The Sportswriting Of Malcolm Gladwell Reaches A Tipping Point

By now, you've probably made it through all three parts of the Simmons-Gladwell ESPN.com tandem bike ride. Let's thin-slice! Here's my reaction: Could Malcolm Gladwell please stick to being wrong about dog trainers and Enron?

Because this sort of thing is starting to get out of hand. Yes, Gladwell is an effortless writer who manages to only occasionally sound like a PowerPoint slide. And yes, he clearly knows his sports. But to say he might be our best sportswriter is to suggest he is, in fact, writing about sports, which he most definitely isn't. Sports are incidental to him, just the front end of another in a long series of tedious analogies, as often as not to management culture (basketball is batch processing!). As it is, we're up to our bow ties in slumming dilettantes seeking out tiny epiphanies in sports. The last thing we need is to start anointing another.

Just flip through some of Gladwell's work for the New Yorker: "Most Likely to Succeed" (how Chase Daniel [!] explains teacher evaluation and the hiring practices of financial-services firms); "Game Theory" (how Allen Iverson explains the difficulties of evaluating the relative abilities of heart surgeons and determining proper compensation for CEOs); "The Art of Failure" (how Jana Novotna and Greg Norman explain, or maybe don't explain, the death of John F. Kennedy Jr. in a plane crash). And of course the latest: "How David Beats Goliath" (how the full-court press explains asymmetric warfare, simulated naval warfare, the Bedouins under T.E. Lawrence, antisemitism in early 20th century Ivy League admissions and the value of real-time processing over batch processing).

In the Simmons logrolling extravaganza, Gladwell drew an even more improbable analogy:

I wonder if there isn't something particularly American in the preference for "best" over "better" strategies. I might be pushing things here. But both the U.S. health-care system and the U.S. educational system are exclusively "best" strategies: They excel at furthering the opportunities of those at the very top end. But they aren't nearly as interested in moving people from the middle of the pack to somewhere nearer the front.

The New Yorker piece has been picked mostly clean here and elsewhere. That Gladwell took great pains to turn Rick Pitino into Coach Norman Dale is probably the least insipid thing about this story. (You can read his response to critics here. Of the charge that he significantly lowballed the talent Pitino has enjoyed as a coach, Gladwell's petulant defense seems to rest on the idea that Francisco Garcia isn't a very famous professional basketball player.) What Gladwell gets truly wrong is the toxic notion at the heart of the story that most talented basketball players are just too lazy to succeed. He writes of a 1971 UMass-Fordham game (almost going out of his way to underscore the racial implications):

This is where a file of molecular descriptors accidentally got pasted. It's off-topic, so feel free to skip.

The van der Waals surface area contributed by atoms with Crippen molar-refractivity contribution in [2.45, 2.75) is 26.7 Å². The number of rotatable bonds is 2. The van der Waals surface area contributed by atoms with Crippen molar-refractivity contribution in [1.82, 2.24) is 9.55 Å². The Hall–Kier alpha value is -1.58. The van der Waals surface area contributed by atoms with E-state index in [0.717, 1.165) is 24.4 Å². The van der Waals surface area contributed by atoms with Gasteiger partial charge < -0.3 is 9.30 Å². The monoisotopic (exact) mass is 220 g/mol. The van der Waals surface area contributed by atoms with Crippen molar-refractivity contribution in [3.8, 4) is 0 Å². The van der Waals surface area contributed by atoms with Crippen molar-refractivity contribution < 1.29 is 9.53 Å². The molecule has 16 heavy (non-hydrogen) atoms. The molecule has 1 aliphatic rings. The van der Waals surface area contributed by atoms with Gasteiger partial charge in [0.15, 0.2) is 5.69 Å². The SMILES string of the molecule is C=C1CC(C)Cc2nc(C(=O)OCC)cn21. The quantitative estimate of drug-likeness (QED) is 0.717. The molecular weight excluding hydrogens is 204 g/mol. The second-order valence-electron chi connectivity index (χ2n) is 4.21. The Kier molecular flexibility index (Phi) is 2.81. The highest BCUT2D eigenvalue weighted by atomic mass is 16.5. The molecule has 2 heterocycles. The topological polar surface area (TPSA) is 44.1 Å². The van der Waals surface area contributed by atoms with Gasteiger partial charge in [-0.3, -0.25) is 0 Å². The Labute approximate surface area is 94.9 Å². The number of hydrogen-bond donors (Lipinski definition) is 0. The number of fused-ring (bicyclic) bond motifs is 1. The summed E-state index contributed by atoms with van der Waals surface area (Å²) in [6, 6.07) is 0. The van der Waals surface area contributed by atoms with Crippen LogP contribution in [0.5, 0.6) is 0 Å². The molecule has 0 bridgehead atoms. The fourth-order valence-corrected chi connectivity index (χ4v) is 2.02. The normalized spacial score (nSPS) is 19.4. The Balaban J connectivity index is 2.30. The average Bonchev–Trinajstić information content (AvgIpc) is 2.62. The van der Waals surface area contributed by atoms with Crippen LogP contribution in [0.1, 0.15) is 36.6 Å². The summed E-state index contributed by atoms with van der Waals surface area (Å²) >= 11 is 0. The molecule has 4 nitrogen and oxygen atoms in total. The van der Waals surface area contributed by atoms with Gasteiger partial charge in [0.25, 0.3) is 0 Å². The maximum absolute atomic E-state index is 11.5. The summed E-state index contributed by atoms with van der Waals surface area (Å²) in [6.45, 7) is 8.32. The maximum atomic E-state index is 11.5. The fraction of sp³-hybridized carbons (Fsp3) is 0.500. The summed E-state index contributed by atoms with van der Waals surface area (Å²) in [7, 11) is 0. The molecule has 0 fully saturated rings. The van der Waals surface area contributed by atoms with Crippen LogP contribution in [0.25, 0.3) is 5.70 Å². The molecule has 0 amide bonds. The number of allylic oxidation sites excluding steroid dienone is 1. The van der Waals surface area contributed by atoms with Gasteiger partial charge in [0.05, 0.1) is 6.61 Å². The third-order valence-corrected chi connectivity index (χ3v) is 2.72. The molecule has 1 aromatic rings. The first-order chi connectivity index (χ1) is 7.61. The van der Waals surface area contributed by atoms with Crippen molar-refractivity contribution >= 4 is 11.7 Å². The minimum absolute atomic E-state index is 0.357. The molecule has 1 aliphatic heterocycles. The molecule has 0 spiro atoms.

The Redmen's star was none other than Julius Erving-Dr. J. The UMass team was very, very good. Fordham, by contrast, was a team of scrappy kids from the Bronx and Brooklyn. ... Phelps sent in one indefatigable Irish or Italian kid from the Bronx after another to guard Erving, and, one by one, the indefatigable Irish and Italian kids fouled out. None of them were as good as Erving. It didn't matter. Fordham won, 87–79.

In the world of basketball, there is one story after another like this about legendary games where David used the full-court press to beat Goliath.

And now here he is, with Simmons:

The other, related question is whether you can ever truly run the press with elite players. ... Realistically, could you convince a couple of McDonald's All-Americans, who have been coddled and indulged their whole lives, to play that way today? When we were talking, Pitino called over Samardo Samuels, who is, of course, Jamaican — his point being that this was his ideal kind of player, someone who substituted for a lack of experience with a lot of hunger. There is something weird, isn't there — and also strangely beautiful — about a coach who deliberately seeks out players who aren't the most talented?

Got that? If you're an American-born McDonald's All-Americans, you are coddled and indulged; if you're a Trelawny-born McDonald's All-American, however, you're hungry.

This is dangerous territory (and well-worn, besides, at least since Gung Ho). Hearing him implicitly push the idea that the best NBA players are simply too rich to try, it's hard not to think the author has spent too much time glad-handing business gurus and CEOs in rented hotel ballrooms. He talks like management now, another suit caterwauling about lazy, overpaid workers. We should've known this was coming, I guess. Maybe it should've been obvious from the moment he started plumping for that Wages of Wins book, written by three joyless, neo-Calvinist prigs and "Right Way" fetishists who swing Allen Iverson around like a cudgel against various straw men of their own devising and who insist Jerome Williams was one of the great players of his generation.

The writer who sings the praises of The Wages of Wins has traveled a vast distance from the writer who once declared that "Iverson is worth a dozen Larry Browns" and who took it for granted that "to be a great athlete, you have to care." It's a writer who seems to be doing quite a bit of thinking without thinking.